A man wants to restructure his house and decides to tear down a wall to create a beautiful open space, so he goes to his neighbor and asks for the biggest hammer he could lend him, and after lots of sweat and hammering he’s done!
The neighbor visit the home, and he compliments the man for the work:
Neighbor:<<Hey nice work man!>>
Man:<<Lot’s of hammering, but worth it!>>
Neighbor:<<Really? You needed my hammer for this?>>
Neighbor:<<Gosh! It would be better if you had asked me for my concretesaw!>>
What can we learn from this story? That often instead of asking help on a particular problem, we ask for help on a solution that we think may solve our original issue. We have hit the infamous XY Problem!
People get stuck on what they believe is the solution and are unable to step back and explain the issue in full.
By asking about our solution, we immediately limit the solution space and lose the opportunity to think about brilliant alternatives.
We also hide the real problem from our interlocutor effectively reducing his chances of helping us with different ideas and perspectives.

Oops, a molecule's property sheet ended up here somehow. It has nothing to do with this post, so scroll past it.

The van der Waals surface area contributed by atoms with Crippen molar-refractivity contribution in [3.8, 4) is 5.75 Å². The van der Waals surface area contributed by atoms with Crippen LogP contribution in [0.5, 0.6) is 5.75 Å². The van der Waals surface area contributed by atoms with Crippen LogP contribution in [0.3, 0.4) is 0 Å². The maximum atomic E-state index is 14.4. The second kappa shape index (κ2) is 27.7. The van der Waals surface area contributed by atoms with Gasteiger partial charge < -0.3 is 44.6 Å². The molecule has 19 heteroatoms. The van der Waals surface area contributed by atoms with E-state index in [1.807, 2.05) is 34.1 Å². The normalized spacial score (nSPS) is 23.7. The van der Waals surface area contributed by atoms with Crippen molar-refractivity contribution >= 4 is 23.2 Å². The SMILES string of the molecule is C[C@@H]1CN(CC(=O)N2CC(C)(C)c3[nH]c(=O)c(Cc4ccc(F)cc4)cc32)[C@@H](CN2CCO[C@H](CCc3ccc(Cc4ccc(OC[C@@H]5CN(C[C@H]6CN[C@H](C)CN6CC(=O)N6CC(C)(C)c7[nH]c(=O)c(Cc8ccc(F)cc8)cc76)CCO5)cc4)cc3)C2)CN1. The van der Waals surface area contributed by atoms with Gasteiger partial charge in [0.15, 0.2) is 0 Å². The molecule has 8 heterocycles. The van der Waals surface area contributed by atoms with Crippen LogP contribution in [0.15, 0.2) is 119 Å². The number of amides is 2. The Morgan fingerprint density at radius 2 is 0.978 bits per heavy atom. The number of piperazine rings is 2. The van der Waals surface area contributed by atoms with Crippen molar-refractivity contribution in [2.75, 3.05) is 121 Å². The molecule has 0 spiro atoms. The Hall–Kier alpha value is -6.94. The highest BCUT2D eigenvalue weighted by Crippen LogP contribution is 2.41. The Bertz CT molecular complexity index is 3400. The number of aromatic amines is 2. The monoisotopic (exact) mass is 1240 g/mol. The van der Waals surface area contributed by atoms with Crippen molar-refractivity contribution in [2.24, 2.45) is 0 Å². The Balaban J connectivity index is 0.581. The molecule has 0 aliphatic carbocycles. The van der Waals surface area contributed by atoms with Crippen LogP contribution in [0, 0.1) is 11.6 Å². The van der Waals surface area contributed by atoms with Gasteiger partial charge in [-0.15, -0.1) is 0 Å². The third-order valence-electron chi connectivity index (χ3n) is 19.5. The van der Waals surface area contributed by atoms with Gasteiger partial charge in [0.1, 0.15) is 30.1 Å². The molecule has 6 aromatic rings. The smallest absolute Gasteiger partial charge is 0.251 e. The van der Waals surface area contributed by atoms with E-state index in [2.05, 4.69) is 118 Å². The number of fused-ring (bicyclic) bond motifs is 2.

And finally our attempted solution may not be a working solution to the original problem, and so we waste a lot of time on something useless.
What can we do to reduce the impact of this fallacy?
We can try to focus and nail down the real essence of the problem, and not thinking about the solution right away. And that’s hard as we are naturally inclined to jump immediately to a solution and because everyone wants to be the smart guy in the room!
So before immediately thinking about what to do, try instead to improve clarity on the problem and its context. To do that we may adopt different techniques to explore the original issue.
For example, we can start using the “Five Whys” or the “Ishikawa Fish Bone Diagram” to deepen the knowledge about our problem and try to identify the causes and other contextual pieces of information.
Equipped with this knowledge, we can then brainstorm different options and approaches (maybe with a diverge and merge strategy!) and work from there.
In the context of software development, designing and building a system or a set of features that does not address the real problem leads to massive waste of times and resources, and that’s the reason why cross-functional teams need to be engaged with the root issue by the stakeholders and not on attempted solutions. A resourceful team will generate many viable options and together with the stakeholders they can choose the best path to reach the desired goals.